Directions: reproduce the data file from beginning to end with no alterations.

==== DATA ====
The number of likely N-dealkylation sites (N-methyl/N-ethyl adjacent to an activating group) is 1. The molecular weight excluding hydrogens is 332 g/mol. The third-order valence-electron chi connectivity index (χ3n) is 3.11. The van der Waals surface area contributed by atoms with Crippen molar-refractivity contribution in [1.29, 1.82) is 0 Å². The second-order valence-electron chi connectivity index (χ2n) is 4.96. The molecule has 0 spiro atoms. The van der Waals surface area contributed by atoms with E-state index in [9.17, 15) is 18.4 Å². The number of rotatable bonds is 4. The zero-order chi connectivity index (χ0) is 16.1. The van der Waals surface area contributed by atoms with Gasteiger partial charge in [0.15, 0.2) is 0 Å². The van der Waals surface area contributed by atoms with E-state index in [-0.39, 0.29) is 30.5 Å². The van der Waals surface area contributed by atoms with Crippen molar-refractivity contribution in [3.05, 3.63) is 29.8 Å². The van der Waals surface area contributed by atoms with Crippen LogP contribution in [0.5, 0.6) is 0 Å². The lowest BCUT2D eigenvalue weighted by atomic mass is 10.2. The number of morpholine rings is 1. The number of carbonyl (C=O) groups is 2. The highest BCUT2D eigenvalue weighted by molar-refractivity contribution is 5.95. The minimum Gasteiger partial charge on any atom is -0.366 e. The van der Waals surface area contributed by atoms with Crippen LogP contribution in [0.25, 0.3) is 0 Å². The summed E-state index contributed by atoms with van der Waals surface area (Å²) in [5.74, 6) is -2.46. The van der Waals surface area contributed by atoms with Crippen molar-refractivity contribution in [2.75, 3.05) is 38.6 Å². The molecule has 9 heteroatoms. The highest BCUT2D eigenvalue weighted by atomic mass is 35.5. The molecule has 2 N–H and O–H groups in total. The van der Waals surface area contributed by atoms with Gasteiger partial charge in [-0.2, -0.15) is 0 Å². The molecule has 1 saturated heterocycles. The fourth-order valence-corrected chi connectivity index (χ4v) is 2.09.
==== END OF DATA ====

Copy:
The number of likely N-dealkylation sites (N-methyl/N-ethyl adjacent to an activating group) is 1. The molecular weight excluding hydrogens is 332 g/mol. The third-order valence-electron chi connectivity index (χ3n) is 3.11. The van der Waals surface area contributed by atoms with Crippen molar-refractivity contribution in [1.29, 1.82) is 0 Å². The second-order valence-electron chi connectivity index (χ2n) is 4.96. The molecule has 0 spiro atoms. The van der Waals surface area contributed by atoms with E-state index in [9.17, 15) is 18.4 Å². The number of rotatable bonds is 4. The zero-order chi connectivity index (χ0) is 16.1. The van der Waals surface area contributed by atoms with Gasteiger partial charge in [0.15, 0.2) is 0 Å². The van der Waals surface area contributed by atoms with E-state index in [-0.39, 0.29) is 30.5 Å². The van der Waals surface area contributed by atoms with Crippen molar-refractivity contribution in [3.05, 3.63) is 29.8 Å². The van der Waals surface area contributed by atoms with Crippen LogP contribution in [0.5, 0.6) is 0 Å². The lowest BCUT2D eigenvalue weighted by atomic mass is 10.2. The number of morpholine rings is 1. The number of carbonyl (C=O) groups is 2. The highest BCUT2D eigenvalue weighted by molar-refractivity contribution is 5.95. The minimum Gasteiger partial charge on any atom is -0.366 e. The van der Waals surface area contributed by atoms with Crippen LogP contribution in [0.25, 0.3) is 0 Å². The summed E-state index contributed by atoms with van der Waals surface area (Å²) in [5.74, 6) is -2.46. The van der Waals surface area contributed by atoms with Crippen molar-refractivity contribution in [2.75, 3.05) is 38.6 Å². The molecule has 9 heteroatoms. The highest BCUT2D eigenvalue weighted by atomic mass is 35.5. The molecule has 2 N–H and O–H groups in total. The van der Waals surface area contributed by atoms with Gasteiger partial charge in [-0.2, -0.15) is 0 Å². The molecule has 1 saturated heterocycles. The fourth-order valence-corrected chi connectivity index (χ4v) is 2.09.